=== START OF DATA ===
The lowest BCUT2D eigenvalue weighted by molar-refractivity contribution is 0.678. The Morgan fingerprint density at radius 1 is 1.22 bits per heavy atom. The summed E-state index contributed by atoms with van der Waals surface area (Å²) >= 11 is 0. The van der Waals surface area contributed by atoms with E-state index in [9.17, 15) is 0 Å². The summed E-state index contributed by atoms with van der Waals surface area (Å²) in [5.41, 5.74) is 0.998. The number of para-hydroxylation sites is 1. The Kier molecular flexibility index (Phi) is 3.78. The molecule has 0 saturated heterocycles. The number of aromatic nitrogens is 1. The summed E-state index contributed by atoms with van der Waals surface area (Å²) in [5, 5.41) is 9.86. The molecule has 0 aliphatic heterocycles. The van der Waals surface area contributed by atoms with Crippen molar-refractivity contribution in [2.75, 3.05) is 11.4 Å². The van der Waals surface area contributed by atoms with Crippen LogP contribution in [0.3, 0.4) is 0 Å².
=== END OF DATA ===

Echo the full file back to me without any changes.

The lowest BCUT2D eigenvalue weighted by molar-refractivity contribution is 0.678. The Morgan fingerprint density at radius 1 is 1.22 bits per heavy atom. The summed E-state index contributed by atoms with van der Waals surface area (Å²) >= 11 is 0. The van der Waals surface area contributed by atoms with E-state index in [9.17, 15) is 0 Å². The summed E-state index contributed by atoms with van der Waals surface area (Å²) in [5.41, 5.74) is 0.998. The number of para-hydroxylation sites is 1. The Kier molecular flexibility index (Phi) is 3.78. The molecule has 0 saturated heterocycles. The number of aromatic nitrogens is 1. The summed E-state index contributed by atoms with van der Waals surface area (Å²) in [5, 5.41) is 9.86. The molecule has 0 aliphatic heterocycles. The van der Waals surface area contributed by atoms with Crippen molar-refractivity contribution in [2.75, 3.05) is 11.4 Å². The van der Waals surface area contributed by atoms with Crippen LogP contribution in [0.3, 0.4) is 0 Å².